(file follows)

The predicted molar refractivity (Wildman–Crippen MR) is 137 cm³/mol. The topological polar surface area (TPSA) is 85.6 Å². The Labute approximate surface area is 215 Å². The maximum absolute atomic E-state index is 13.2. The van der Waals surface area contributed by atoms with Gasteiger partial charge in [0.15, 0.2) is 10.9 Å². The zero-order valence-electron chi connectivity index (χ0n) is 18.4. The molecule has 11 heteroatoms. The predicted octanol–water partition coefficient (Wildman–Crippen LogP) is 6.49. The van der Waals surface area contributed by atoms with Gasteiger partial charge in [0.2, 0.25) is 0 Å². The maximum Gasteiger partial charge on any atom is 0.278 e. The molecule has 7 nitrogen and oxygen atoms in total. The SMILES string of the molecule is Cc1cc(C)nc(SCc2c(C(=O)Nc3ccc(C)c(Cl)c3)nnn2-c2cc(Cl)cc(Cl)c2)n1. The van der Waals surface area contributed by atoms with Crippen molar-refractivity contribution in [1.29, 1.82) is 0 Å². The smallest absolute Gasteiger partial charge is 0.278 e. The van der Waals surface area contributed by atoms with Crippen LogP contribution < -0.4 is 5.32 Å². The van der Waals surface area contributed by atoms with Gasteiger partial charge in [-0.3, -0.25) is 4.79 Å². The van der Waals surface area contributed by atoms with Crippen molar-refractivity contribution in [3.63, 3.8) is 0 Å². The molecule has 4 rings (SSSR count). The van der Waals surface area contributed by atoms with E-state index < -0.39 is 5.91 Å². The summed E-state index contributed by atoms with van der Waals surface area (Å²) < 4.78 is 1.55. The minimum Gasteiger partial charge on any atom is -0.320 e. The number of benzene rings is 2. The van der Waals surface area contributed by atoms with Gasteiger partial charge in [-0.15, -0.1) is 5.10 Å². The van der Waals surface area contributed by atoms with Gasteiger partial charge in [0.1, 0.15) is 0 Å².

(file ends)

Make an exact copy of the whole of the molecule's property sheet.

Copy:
The predicted molar refractivity (Wildman–Crippen MR) is 137 cm³/mol. The topological polar surface area (TPSA) is 85.6 Å². The Labute approximate surface area is 215 Å². The maximum absolute atomic E-state index is 13.2. The van der Waals surface area contributed by atoms with Gasteiger partial charge in [0.15, 0.2) is 10.9 Å². The zero-order valence-electron chi connectivity index (χ0n) is 18.4. The molecule has 11 heteroatoms. The predicted octanol–water partition coefficient (Wildman–Crippen LogP) is 6.49. The van der Waals surface area contributed by atoms with Gasteiger partial charge in [0.2, 0.25) is 0 Å². The maximum Gasteiger partial charge on any atom is 0.278 e. The molecule has 7 nitrogen and oxygen atoms in total. The SMILES string of the molecule is Cc1cc(C)nc(SCc2c(C(=O)Nc3ccc(C)c(Cl)c3)nnn2-c2cc(Cl)cc(Cl)c2)n1. The van der Waals surface area contributed by atoms with Crippen molar-refractivity contribution in [1.29, 1.82) is 0 Å². The smallest absolute Gasteiger partial charge is 0.278 e. The van der Waals surface area contributed by atoms with Crippen LogP contribution < -0.4 is 5.32 Å². The van der Waals surface area contributed by atoms with Gasteiger partial charge in [-0.3, -0.25) is 4.79 Å². The van der Waals surface area contributed by atoms with Crippen molar-refractivity contribution in [3.63, 3.8) is 0 Å². The molecule has 4 rings (SSSR count). The van der Waals surface area contributed by atoms with E-state index < -0.39 is 5.91 Å². The summed E-state index contributed by atoms with van der Waals surface area (Å²) < 4.78 is 1.55. The minimum Gasteiger partial charge on any atom is -0.320 e. The number of benzene rings is 2. The van der Waals surface area contributed by atoms with Gasteiger partial charge in [-0.15, -0.1) is 5.10 Å². The van der Waals surface area contributed by atoms with Gasteiger partial charge in [0.1, 0.15) is 0 Å².